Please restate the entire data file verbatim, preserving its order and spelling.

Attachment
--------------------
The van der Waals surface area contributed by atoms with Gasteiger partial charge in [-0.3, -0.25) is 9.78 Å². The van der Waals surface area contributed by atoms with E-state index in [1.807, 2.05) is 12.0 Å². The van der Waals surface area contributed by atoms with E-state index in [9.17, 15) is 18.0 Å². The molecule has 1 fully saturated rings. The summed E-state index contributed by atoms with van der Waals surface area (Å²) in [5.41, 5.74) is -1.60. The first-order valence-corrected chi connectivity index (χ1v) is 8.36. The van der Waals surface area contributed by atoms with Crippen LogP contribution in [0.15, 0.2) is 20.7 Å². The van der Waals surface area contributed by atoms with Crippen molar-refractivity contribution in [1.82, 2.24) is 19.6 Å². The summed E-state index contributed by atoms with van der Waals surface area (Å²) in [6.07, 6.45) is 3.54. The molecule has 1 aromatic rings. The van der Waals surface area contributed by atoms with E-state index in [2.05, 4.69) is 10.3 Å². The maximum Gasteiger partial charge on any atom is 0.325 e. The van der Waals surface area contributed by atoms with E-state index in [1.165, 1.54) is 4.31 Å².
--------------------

The van der Waals surface area contributed by atoms with Gasteiger partial charge in [-0.3, -0.25) is 9.78 Å². The van der Waals surface area contributed by atoms with E-state index in [1.807, 2.05) is 12.0 Å². The van der Waals surface area contributed by atoms with E-state index in [9.17, 15) is 18.0 Å². The molecule has 1 fully saturated rings. The summed E-state index contributed by atoms with van der Waals surface area (Å²) in [5.41, 5.74) is -1.60. The first-order valence-corrected chi connectivity index (χ1v) is 8.36. The van der Waals surface area contributed by atoms with Crippen LogP contribution in [0.15, 0.2) is 20.7 Å². The van der Waals surface area contributed by atoms with Crippen molar-refractivity contribution in [1.82, 2.24) is 19.6 Å². The summed E-state index contributed by atoms with van der Waals surface area (Å²) in [6.07, 6.45) is 3.54. The molecule has 1 aromatic rings. The van der Waals surface area contributed by atoms with E-state index in [2.05, 4.69) is 10.3 Å². The maximum Gasteiger partial charge on any atom is 0.325 e. The van der Waals surface area contributed by atoms with E-state index in [1.165, 1.54) is 4.31 Å².